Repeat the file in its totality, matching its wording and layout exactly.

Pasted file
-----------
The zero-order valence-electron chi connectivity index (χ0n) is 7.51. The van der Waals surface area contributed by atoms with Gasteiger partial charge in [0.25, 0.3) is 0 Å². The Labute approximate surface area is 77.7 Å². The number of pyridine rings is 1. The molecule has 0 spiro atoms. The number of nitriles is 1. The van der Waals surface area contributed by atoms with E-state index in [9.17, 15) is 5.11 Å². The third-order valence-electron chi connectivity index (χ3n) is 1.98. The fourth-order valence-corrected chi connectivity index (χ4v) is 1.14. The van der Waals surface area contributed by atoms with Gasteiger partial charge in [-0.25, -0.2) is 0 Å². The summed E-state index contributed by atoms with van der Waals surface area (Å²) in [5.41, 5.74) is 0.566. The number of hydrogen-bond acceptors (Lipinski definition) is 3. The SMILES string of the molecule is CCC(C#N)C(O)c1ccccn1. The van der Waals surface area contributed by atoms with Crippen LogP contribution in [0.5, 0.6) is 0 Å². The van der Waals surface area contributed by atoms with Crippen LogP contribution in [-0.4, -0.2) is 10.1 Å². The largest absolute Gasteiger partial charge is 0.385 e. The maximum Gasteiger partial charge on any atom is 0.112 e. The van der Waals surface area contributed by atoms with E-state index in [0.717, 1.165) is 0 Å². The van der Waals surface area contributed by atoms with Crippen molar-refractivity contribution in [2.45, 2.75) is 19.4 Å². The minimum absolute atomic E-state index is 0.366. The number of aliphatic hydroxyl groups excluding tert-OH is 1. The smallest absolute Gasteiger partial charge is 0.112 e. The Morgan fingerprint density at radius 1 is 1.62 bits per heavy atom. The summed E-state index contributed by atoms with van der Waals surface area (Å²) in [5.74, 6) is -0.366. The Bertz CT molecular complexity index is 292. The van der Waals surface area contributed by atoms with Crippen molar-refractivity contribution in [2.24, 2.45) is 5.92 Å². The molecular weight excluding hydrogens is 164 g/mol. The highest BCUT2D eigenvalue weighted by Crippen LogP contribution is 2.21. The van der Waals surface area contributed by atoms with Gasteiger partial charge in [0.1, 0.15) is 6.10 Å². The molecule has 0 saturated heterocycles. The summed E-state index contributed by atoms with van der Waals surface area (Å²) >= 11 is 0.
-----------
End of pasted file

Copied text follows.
The zero-order valence-electron chi connectivity index (χ0n) is 7.51. The van der Waals surface area contributed by atoms with Gasteiger partial charge in [0.25, 0.3) is 0 Å². The Labute approximate surface area is 77.7 Å². The number of pyridine rings is 1. The molecule has 0 spiro atoms. The number of nitriles is 1. The van der Waals surface area contributed by atoms with E-state index in [9.17, 15) is 5.11 Å². The third-order valence-electron chi connectivity index (χ3n) is 1.98. The fourth-order valence-corrected chi connectivity index (χ4v) is 1.14. The van der Waals surface area contributed by atoms with Gasteiger partial charge in [-0.25, -0.2) is 0 Å². The summed E-state index contributed by atoms with van der Waals surface area (Å²) in [5.41, 5.74) is 0.566. The number of hydrogen-bond acceptors (Lipinski definition) is 3. The SMILES string of the molecule is CCC(C#N)C(O)c1ccccn1. The van der Waals surface area contributed by atoms with Crippen LogP contribution in [0.5, 0.6) is 0 Å². The van der Waals surface area contributed by atoms with Crippen LogP contribution in [-0.4, -0.2) is 10.1 Å². The largest absolute Gasteiger partial charge is 0.385 e. The maximum Gasteiger partial charge on any atom is 0.112 e. The van der Waals surface area contributed by atoms with E-state index in [0.717, 1.165) is 0 Å². The van der Waals surface area contributed by atoms with Crippen molar-refractivity contribution in [2.45, 2.75) is 19.4 Å². The minimum absolute atomic E-state index is 0.366. The number of aliphatic hydroxyl groups excluding tert-OH is 1. The smallest absolute Gasteiger partial charge is 0.112 e. The Morgan fingerprint density at radius 1 is 1.62 bits per heavy atom. The summed E-state index contributed by atoms with van der Waals surface area (Å²) in [5.74, 6) is -0.366. The Bertz CT molecular complexity index is 292. The van der Waals surface area contributed by atoms with Crippen molar-refractivity contribution in [2.24, 2.45) is 5.92 Å². The molecular weight excluding hydrogens is 164 g/mol. The highest BCUT2D eigenvalue weighted by Crippen LogP contribution is 2.21. The van der Waals surface area contributed by atoms with Gasteiger partial charge in [0.1, 0.15) is 6.10 Å². The molecule has 0 saturated heterocycles. The summed E-state index contributed by atoms with van der Waals surface area (Å²) >= 11 is 0.